Layerize All the Things!

Every node in the Frame tree is assigned to a Layer. There are different layers for different types of content, such as an image, a video, a scrollable layer, etc. All the Layers make up the Layer Tree. The idea of a layer comes from painting by hand, where oil painters used layers for different elements in their paintings. The decision to assign content to which layer occurs in nsFrame::BuildDisplayList. At each frame, Gecko decides to invalidate certain parts of the Layer Tree and assigns those elements to a new layer. What does a Layer Tree look like?


We see that there are a ton of different types of Layers, but there are a few that stand out.

  1. The RefLayer - This is the layer that contains the content app or child process. Everything below it belongs to the content. Everything above it refers to the parent.
  2. ContainerLayers - These layers just contain other layers. Sometimes these are Scrollable layers, as identified by a ScrollID.
  3. ThebesLayers - Layers that have an allocated buffer that we can draw to. We mostly want to optimize these!
  4. ColorLayers - Blank layers made of a single color (usually specified with the CSS property background-color).

To see a text dump of a Layer Tree, enable the layers.dump preference or in the developer menu in Gaia. Our job to reduce checkerboarding is to make sure we both (1) Layerize Correctly and (2) Make as few changes to the Layer Tree as possible at each frame. How do we know when we're doing (1) or (2)?

Layerizing Correctly

There are a few things to check to see if an app is layerizing correctly. The are generally just alerts to see if we're doing ok. The first is to enable the FPS counter in the developer tools. The right most number on the display will tell us how many times we're overdrawing each pixel. In the ideal world, we would draw each pixel only once, so the number would be 100. If the number is 200, it means we're drawing each pixel twice. While you're scrolling, if the number is ~300 - ~400 for an app, we're probably doing alright. Anything over ~500 should be an alarm that we're not layering correctly.

The other option is to enable Draw Layers Borders. If we have a lot of random layers all over the place while we're scrolling, or if the layer's don't make any sense, we're buildings bad layers. Here's an old example from the Settings app where we were layerizing pretty badly. See the random green boxes around sound? Bad.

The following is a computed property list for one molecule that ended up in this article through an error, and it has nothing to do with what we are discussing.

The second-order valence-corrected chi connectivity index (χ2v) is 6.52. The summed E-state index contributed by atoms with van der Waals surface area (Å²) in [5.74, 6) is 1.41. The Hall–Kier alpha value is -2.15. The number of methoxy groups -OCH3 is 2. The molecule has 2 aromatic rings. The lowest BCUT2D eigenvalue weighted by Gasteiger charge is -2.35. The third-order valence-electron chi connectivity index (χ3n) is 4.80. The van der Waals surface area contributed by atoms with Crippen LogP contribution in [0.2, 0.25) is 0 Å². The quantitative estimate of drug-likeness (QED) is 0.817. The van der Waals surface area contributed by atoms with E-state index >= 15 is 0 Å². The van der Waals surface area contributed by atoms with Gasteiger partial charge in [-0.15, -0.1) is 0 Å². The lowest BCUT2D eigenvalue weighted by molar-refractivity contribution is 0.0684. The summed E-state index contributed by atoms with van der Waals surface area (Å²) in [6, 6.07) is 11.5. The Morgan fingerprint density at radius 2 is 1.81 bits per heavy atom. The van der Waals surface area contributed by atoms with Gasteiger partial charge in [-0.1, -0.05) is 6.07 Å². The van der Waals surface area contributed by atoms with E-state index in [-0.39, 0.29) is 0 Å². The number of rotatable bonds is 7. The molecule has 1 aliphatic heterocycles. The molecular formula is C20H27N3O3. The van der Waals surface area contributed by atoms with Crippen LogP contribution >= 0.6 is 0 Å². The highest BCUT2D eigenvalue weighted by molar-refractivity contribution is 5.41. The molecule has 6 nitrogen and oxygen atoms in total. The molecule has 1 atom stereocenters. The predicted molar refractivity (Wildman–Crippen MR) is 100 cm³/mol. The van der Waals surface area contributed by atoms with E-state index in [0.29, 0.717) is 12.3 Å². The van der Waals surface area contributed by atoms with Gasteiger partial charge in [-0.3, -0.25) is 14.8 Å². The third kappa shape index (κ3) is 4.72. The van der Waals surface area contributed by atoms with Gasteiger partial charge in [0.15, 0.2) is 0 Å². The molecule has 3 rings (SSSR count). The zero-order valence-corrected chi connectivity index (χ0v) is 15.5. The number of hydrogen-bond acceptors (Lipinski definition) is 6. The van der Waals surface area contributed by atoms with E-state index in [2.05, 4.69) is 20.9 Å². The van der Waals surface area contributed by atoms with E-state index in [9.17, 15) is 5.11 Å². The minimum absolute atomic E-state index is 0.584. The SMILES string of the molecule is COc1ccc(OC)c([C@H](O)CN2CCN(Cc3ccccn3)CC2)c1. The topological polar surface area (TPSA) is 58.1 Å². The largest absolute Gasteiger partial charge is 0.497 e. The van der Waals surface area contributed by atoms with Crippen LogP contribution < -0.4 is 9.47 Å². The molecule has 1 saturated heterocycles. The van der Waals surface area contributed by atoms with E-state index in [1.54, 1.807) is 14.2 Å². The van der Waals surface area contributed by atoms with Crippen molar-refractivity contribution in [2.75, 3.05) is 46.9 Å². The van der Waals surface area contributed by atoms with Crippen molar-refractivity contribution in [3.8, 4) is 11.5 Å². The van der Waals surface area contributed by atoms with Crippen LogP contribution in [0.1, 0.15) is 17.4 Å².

Over Invalidation

The next thing to check is to see if the app is over invalidating the layer tree. In those cases, we'll be painting something every frame when we don't have to. For example, if a piece of content is a static block with some text that never changed, it's useless work to keep painting the same text. You can check to see if your app is over painting by enabling the 'Flash Repainted Area' option. Generally, unless it's changing, it shouldn't be flashing. In addition, with APZ, when we're scrolling, only the newly scrolled in content should maybe be flashing. If everything is flashing all the time, check your app. Some good examples on over invalidation are over here.

You should check that we're both layerizing correctly and not over invalidating the app. If both look good, you might have to read a layer tree.

Reading a Layer Tree

Reading the Layer Tree is a very dense and time consuming process, especially at the beginning. Skip this if you're busy and just want to fix your app quickly. Otherwise, grab some coffee and join me for a rabbit hole. Here is an example Layer Tree from the Settings App that helped with bug 976299.

Essentially what we're looking for is a Layer that is either (a) unused (b) not visible or (c) not the right dimensions. The key things to look for are the visible sections. These dimensions are in pixel units. On this device, we're looking at a width=320px, height=480px screen. Thus anything that isn't actually visible to your eyes shouldn't be in a layer if we're optimizing it correctly. Let's take this layer tree line by line.

  1. Layer Manager - Every Layer tree is managed by a Layer manager. Can't do anything here.
  2. Because we haven't seen a RefLayer yet (line 14), we're now in the parent process. We have a ContainerLayer that is dimensions width=320, height=480, starting at coordinate x=0, y=0 (the top left corner). X is the horizontal axis. Y is the vertical axis. We see this in the [visible=< (x=0, y=0, w=320, h=480); >] portion.
  3. We have a ThebesLayer, with x=0, y=0, w=0, h=0, and it is not visible. Ideally, we wouldn't have a Thebes Layer here, but since it has no dimensions and is not visible, we're good to go.
  4. Empty Space
  5. We have a ColorLayer. ColorLayers are a single background color layer. Here in this case it is a black background rgba=(0,0,0,1), the 1 here means opacity so it's opaque. It's also not visible, so we're good to go. Opaque is good because it means anything behind this layer isn't going to be visible, so we don't have to paint the items behind it.